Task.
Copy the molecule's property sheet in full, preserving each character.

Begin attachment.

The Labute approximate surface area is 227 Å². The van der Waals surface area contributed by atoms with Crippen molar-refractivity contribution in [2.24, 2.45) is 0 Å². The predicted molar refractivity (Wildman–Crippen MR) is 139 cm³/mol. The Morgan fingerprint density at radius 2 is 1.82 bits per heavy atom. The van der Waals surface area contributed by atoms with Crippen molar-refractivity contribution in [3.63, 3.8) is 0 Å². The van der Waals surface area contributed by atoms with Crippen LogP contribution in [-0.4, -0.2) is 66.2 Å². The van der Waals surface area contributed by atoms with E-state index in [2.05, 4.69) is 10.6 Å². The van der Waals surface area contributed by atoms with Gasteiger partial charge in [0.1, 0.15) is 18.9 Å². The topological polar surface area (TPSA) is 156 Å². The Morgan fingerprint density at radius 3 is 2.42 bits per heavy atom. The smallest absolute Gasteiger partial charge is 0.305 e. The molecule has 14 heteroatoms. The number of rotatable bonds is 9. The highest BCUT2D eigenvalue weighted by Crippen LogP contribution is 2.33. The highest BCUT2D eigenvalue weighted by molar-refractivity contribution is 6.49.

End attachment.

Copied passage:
The Labute approximate surface area is 227 Å². The van der Waals surface area contributed by atoms with Crippen molar-refractivity contribution in [2.24, 2.45) is 0 Å². The predicted molar refractivity (Wildman–Crippen MR) is 139 cm³/mol. The Morgan fingerprint density at radius 2 is 1.82 bits per heavy atom. The van der Waals surface area contributed by atoms with Crippen molar-refractivity contribution in [3.63, 3.8) is 0 Å². The van der Waals surface area contributed by atoms with Crippen LogP contribution in [-0.4, -0.2) is 66.2 Å². The van der Waals surface area contributed by atoms with E-state index in [2.05, 4.69) is 10.6 Å². The van der Waals surface area contributed by atoms with Gasteiger partial charge in [0.1, 0.15) is 18.9 Å². The topological polar surface area (TPSA) is 156 Å². The Morgan fingerprint density at radius 3 is 2.42 bits per heavy atom. The smallest absolute Gasteiger partial charge is 0.305 e. The molecule has 14 heteroatoms. The number of rotatable bonds is 9. The highest BCUT2D eigenvalue weighted by Crippen LogP contribution is 2.33. The highest BCUT2D eigenvalue weighted by molar-refractivity contribution is 6.49.